JENS STOLTENBERG: The issue of burden-sharing in this Alliance, in NATO, I think it is important to distinguish the two very different things. One is the total defence spending – how much Allies invest in their national defence. That’s total defence spending in national defence budgets. The other issue, which is about much less money, is how to fund, finance the NATO budget. The running of the NATO headquarters and some common-funded capabilities.
On the first issue, total defence spending, we have seen a significant shift over the last years. Because after the end of the Cold War, all Allies were cutting defence budgets. Now we see that all Allies have stopped the cuts. All Allies are investing more. More Allies meet the 2 per cent guideline - investing 2 per cent of GDP on defence. And the majority of Allies have already plans in place on how to meet that guideline by 2024. And France is increasing significantly. And France has clearly said that they will also meet the 2 per cent guideline.
So when it comes to total defence spending, we have seen a significant increase by Allies. And if you add together what European Allies and Canada do, they will have added more than 100 billion more for defence since 2016. And based on the national plans, they will add even more in the coming years.
So there is no doubt that we have seen a significant change. Allies are investing more, France is investing more. Allies are investing more and France is investing more. And, and this is because we live in a more unpredictable world, we need to invest more in our shared security.
Then, a total different issue is actually the issue you asked about, and that is how to fund the NATO budget, the headquarters and so on. And it’s correct that we have now agreed a new formula for sharing those costs. The US will pay less. Germany will pay more. So now the US and Germany will pay the same, roughly 16 per cent of NATO’s budget. Then the rest will be shared among all the other Allies. And this is a formula we then have agreed to finance the NATO budget.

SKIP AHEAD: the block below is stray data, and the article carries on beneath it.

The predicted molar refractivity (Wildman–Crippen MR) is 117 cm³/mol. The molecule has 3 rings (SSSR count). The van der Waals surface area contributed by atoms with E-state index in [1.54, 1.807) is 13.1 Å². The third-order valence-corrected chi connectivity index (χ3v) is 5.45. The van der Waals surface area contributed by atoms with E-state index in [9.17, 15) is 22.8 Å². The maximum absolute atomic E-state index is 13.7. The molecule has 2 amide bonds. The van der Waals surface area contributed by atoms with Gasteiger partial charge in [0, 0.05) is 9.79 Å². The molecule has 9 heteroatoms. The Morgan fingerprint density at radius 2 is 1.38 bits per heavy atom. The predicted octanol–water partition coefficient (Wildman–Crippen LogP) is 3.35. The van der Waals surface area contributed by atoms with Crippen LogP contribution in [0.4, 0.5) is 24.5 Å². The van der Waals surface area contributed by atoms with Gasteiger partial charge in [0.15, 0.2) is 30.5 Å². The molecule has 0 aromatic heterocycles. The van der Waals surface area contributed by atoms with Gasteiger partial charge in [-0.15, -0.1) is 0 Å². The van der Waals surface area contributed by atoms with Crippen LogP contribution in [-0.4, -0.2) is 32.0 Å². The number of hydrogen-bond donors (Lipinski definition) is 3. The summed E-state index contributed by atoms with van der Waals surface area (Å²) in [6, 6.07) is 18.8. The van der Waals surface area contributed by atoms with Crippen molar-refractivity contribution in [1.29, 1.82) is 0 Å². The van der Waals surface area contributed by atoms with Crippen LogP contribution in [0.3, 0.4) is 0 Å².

QUESTION: … [Inaudible]. By saying that NATO is brain dead, is this your way of asking, inviting Monsieur Stoltenberg to come to Paris as soon as possible? And do you still think that NATO is brain dead? And also, within the same perspective, member country Turkey says that it will block the deployment of enlarging troops in the Balkans and Poland, if NATO does not support its military plans in northern Syria against the Kurdish militias. This is for both of you? What is your perspective on that? And finally, protecting Europe is also about digital security and cybersecurity. What is your position, for both of you, on Huawei building 5G networks in Europe?
EMMANUEL MACRON: [Interpreted] As to your first question, I always had an opportunity to meet with the Secretary General ahead of all of our summits, so it is always the case. And I very much was looking into the current situation and the past two summits were strictly dedicated to reduce, and I very much respect that, the financial burden for the United States. But the questions are raised, are still open, and we do not have answers yet.